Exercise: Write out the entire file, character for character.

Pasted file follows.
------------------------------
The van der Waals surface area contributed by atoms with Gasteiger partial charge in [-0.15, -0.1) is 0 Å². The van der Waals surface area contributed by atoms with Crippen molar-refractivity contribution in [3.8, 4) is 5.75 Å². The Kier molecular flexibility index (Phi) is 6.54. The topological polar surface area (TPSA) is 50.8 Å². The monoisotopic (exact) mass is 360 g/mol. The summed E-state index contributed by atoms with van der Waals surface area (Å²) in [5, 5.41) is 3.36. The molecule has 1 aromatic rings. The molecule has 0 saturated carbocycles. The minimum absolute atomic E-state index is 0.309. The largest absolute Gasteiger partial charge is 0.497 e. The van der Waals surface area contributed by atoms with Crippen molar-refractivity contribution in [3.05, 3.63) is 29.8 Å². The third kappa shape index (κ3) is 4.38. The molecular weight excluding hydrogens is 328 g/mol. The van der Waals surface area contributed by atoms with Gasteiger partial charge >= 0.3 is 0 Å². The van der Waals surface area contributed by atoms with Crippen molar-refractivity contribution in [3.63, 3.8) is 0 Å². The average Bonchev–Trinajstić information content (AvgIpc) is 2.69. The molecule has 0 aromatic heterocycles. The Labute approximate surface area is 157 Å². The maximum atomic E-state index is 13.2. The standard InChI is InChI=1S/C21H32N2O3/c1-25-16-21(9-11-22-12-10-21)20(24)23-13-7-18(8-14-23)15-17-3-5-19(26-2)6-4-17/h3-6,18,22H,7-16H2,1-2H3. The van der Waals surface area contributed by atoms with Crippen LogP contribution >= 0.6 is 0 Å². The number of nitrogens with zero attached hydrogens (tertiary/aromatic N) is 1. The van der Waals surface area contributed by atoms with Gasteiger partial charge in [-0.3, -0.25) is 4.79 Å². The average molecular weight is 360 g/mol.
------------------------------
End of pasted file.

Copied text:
The van der Waals surface area contributed by atoms with Gasteiger partial charge in [-0.15, -0.1) is 0 Å². The van der Waals surface area contributed by atoms with Crippen molar-refractivity contribution in [3.8, 4) is 5.75 Å². The Kier molecular flexibility index (Phi) is 6.54. The topological polar surface area (TPSA) is 50.8 Å². The monoisotopic (exact) mass is 360 g/mol. The summed E-state index contributed by atoms with van der Waals surface area (Å²) in [5, 5.41) is 3.36. The molecule has 1 aromatic rings. The molecule has 0 saturated carbocycles. The minimum absolute atomic E-state index is 0.309. The largest absolute Gasteiger partial charge is 0.497 e. The van der Waals surface area contributed by atoms with Crippen molar-refractivity contribution in [3.05, 3.63) is 29.8 Å². The third kappa shape index (κ3) is 4.38. The molecular weight excluding hydrogens is 328 g/mol. The van der Waals surface area contributed by atoms with Gasteiger partial charge >= 0.3 is 0 Å². The van der Waals surface area contributed by atoms with Crippen molar-refractivity contribution in [3.63, 3.8) is 0 Å². The average Bonchev–Trinajstić information content (AvgIpc) is 2.69. The molecule has 0 aromatic heterocycles. The Labute approximate surface area is 157 Å². The maximum atomic E-state index is 13.2. The standard InChI is InChI=1S/C21H32N2O3/c1-25-16-21(9-11-22-12-10-21)20(24)23-13-7-18(8-14-23)15-17-3-5-19(26-2)6-4-17/h3-6,18,22H,7-16H2,1-2H3. The van der Waals surface area contributed by atoms with Crippen LogP contribution >= 0.6 is 0 Å². The number of nitrogens with zero attached hydrogens (tertiary/aromatic N) is 1. The van der Waals surface area contributed by atoms with Gasteiger partial charge in [-0.3, -0.25) is 4.79 Å². The average molecular weight is 360 g/mol.